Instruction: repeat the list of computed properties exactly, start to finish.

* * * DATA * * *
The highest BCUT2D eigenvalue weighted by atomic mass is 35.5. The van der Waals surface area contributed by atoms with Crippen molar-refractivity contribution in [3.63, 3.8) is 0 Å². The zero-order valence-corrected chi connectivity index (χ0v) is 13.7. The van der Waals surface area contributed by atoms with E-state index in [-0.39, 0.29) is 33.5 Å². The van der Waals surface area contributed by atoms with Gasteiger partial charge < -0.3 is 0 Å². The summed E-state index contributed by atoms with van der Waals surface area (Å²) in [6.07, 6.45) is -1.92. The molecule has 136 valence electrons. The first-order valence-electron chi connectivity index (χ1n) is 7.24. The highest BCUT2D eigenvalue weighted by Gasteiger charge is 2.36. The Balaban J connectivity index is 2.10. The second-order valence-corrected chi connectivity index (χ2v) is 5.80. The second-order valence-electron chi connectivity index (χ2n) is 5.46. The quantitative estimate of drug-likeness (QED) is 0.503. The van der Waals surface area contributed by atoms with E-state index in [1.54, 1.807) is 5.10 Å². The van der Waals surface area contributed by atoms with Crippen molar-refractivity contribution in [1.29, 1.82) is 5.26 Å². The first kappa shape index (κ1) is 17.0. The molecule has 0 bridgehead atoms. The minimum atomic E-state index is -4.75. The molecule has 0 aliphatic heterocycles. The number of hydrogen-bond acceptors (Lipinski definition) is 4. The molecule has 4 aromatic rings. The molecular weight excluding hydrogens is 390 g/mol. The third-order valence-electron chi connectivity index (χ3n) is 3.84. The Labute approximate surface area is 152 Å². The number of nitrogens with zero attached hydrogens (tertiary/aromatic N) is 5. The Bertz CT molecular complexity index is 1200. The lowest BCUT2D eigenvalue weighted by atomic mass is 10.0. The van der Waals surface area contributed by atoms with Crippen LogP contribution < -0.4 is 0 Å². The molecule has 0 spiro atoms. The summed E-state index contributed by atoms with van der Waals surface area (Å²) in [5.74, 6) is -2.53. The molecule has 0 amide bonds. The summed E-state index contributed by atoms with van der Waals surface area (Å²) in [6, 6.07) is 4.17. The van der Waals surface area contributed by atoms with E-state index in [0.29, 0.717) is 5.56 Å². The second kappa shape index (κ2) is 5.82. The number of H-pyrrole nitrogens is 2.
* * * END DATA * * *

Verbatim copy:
The highest BCUT2D eigenvalue weighted by atomic mass is 35.5. The van der Waals surface area contributed by atoms with Crippen molar-refractivity contribution in [3.63, 3.8) is 0 Å². The zero-order valence-corrected chi connectivity index (χ0v) is 13.7. The van der Waals surface area contributed by atoms with E-state index in [-0.39, 0.29) is 33.5 Å². The van der Waals surface area contributed by atoms with Gasteiger partial charge < -0.3 is 0 Å². The summed E-state index contributed by atoms with van der Waals surface area (Å²) in [6.07, 6.45) is -1.92. The molecule has 136 valence electrons. The first-order valence-electron chi connectivity index (χ1n) is 7.24. The highest BCUT2D eigenvalue weighted by Gasteiger charge is 2.36. The Balaban J connectivity index is 2.10. The second-order valence-corrected chi connectivity index (χ2v) is 5.80. The second-order valence-electron chi connectivity index (χ2n) is 5.46. The quantitative estimate of drug-likeness (QED) is 0.503. The van der Waals surface area contributed by atoms with E-state index in [1.54, 1.807) is 5.10 Å². The van der Waals surface area contributed by atoms with Crippen molar-refractivity contribution in [1.29, 1.82) is 5.26 Å². The first kappa shape index (κ1) is 17.0. The molecule has 0 bridgehead atoms. The minimum atomic E-state index is -4.75. The molecule has 0 aliphatic heterocycles. The number of hydrogen-bond acceptors (Lipinski definition) is 4. The molecule has 4 aromatic rings. The molecular weight excluding hydrogens is 390 g/mol. The third-order valence-electron chi connectivity index (χ3n) is 3.84. The Labute approximate surface area is 152 Å². The number of nitrogens with zero attached hydrogens (tertiary/aromatic N) is 5. The Bertz CT molecular complexity index is 1200. The lowest BCUT2D eigenvalue weighted by atomic mass is 10.0. The van der Waals surface area contributed by atoms with Crippen LogP contribution < -0.4 is 0 Å². The molecule has 0 spiro atoms. The summed E-state index contributed by atoms with van der Waals surface area (Å²) in [5.74, 6) is -2.53. The molecule has 0 amide bonds. The summed E-state index contributed by atoms with van der Waals surface area (Å²) in [6, 6.07) is 4.17. The van der Waals surface area contributed by atoms with E-state index in [0.29, 0.717) is 5.56 Å². The second kappa shape index (κ2) is 5.82. The number of H-pyrrole nitrogens is 2.